Gemba Walks explained

Read our complete guide to Gemba Walks in manufacturing, an essential technique to gain a first-hand understanding of production.

What is a Gemba walk?

A Gemba walk is a core practice in Lean manufacturing. It involves managers or supervisors going to the factory floor to engage with operators, look for wasteful activities, and discover opportunities for improvement.

Gemba is a Japanese word that means the actual place or the real place. In Lean manufacturing, this refers to the place where the most important, value-adding work occurs: the shop floor.

The underlying idea of Gemba is that managers and supervisors should regularly visit the workplace in order to gain a thorough and first-hand understanding of production. They can achieve this by both observing the processes and establishing relationships with the people who perform them.

Gemba, therefore, is essential in flattening out hierarchies in manufacturing organizations. It allows decision makers to receive input from the shop floor, ensuring that decisions are based on how work actually takes place.

Additionally, it ensures that workers feel they are valued and taken seriously by management.

Although a Gemba walk may sound like an intuitive, ad-hoc practice, it actually involves careful planning, dedication, and the right mindset.

In the next paragraphs, we will walk you through some of the basic tenets of Gemba walks.

House of lean heijunka
The house of Lean

How to do a Gemba Walk in 7 Steps

Step 1: Prepare

Before you set foot on the shop floor, it’s crucial you first determine what the purpose of your Gemba walk is. Do you want to improve a specific process? Or is there an area you want to effect improvements in?

Having plentiful data on shop floor activity, ideally visualized on dashboards, can help you detect these areas of improvement and determine a purpose for your Gemba

Step 2: Plan and Alert

Importantly, you want to avoid overwhelming frontline workers with your Gemba walks. It’s therefore important to schedule your Gemba and notify teams about it. This ensures your visit doesn’t surprise (and therefore conjure up resistance) workers. Additionally, it prevents your visit from disrupting potentially critical operations.

Step 3: Observe

This is a crucial step when it comes to executing your Gemba walk succesfully: observe, but do not disrupt. Remember, the goal of a Gemba walk is to gain insight into how work is performed on the shop floor, not to correct mistakes or criticize workers.

Instead, be attentive and write down your observations. Even if you notice mistakes, keep them to yourself, and discuss them later outside the shop floor. This will, in the minds of operators, establish Gemba visits, as a continuous improvement effort, instead of as a vehicle to cricitize worker behavior.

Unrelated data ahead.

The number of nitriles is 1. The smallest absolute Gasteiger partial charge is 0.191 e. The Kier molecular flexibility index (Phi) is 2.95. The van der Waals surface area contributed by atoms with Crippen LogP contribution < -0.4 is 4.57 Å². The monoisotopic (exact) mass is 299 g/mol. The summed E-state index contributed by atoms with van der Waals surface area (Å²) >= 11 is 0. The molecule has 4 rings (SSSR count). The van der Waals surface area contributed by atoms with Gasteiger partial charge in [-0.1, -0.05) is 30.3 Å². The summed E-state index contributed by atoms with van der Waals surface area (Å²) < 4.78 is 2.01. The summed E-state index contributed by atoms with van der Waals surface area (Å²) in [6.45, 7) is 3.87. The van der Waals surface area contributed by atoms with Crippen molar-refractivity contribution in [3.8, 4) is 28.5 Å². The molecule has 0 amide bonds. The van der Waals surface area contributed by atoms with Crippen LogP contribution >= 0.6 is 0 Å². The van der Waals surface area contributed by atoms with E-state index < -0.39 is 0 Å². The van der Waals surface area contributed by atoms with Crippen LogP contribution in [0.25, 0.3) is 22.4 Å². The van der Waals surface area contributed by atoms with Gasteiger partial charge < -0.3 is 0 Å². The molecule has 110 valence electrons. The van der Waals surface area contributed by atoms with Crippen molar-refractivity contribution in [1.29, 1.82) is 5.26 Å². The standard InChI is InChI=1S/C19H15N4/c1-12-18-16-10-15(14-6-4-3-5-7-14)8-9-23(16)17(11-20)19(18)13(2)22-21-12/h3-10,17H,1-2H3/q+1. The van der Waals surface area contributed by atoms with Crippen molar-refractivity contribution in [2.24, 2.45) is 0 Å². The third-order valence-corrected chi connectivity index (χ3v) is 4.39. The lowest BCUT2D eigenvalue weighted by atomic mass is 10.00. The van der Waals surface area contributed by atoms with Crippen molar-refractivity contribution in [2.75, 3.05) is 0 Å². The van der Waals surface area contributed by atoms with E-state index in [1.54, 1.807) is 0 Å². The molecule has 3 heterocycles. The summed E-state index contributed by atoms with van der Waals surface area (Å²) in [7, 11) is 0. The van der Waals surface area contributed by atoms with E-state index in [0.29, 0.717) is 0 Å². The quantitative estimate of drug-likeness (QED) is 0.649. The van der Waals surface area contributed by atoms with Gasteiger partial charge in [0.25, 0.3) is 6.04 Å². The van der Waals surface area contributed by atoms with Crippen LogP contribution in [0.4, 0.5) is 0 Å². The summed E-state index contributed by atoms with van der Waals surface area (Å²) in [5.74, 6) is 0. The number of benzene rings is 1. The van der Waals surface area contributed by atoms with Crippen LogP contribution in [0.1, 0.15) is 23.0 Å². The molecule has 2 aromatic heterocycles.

Step 4: Ask questions

The goal of Gemba is to engage with the shop floor and gather their insights on how work can be improved. Listen to workers actively and encourage them to share their insights, experiences, and challenges. Remember, the core of the Gemba philsophy is that the people who work in the actual place have the most valuable insight into how something can be improved.

Step 5: Note down your observations

After completing the Gemba, it’s crucial that you note down all relevant information that you have gathered during your walk. The success of any subsequent improvement projects depends on this step, so don’t wait too long after your Gemba before recording your observations, and don’t shy from being extensive.

Step 6: Follow-up

Last but certainly not least, it’s important to return to the workers you’ve talked to to share what you’ve learned and discuss. This allows you to collaborate further on potential solutions and improvements. Furthermore, it ensures that operators see the Gemba as a collaborative effort, instead of feeling that they have been watched or been criticized.

Gemba walk checklist example

A Gemba walk checklist can help you guide and structure your observations and the interactions with frontline workers. It will help you focus on the goal of the Gemba and not get side-tracked.

The exact questions depend on the area, process, or bottleneck you are investigating. However, here is a list with some typical questions a Gemba walk checklist may include. Feel free to customize and tweak this based on your processes and the characteristics of your investigation.

  • Are operators adhering or deviating from standard operating procedures (SOPs)?
  • Are the materials and products flowing as intended, or are there any bottlenecks?
  • Do you notice any wasteful activities, like idling or unnecessary transporation of equipment?
  • Does the work area look clean and well-organized?
  • Do you notice any unsafe situations, hazards, or unsafe behavior?
  • What are the challenges workers face in their daily work?
  • How is the communication structured within a team?

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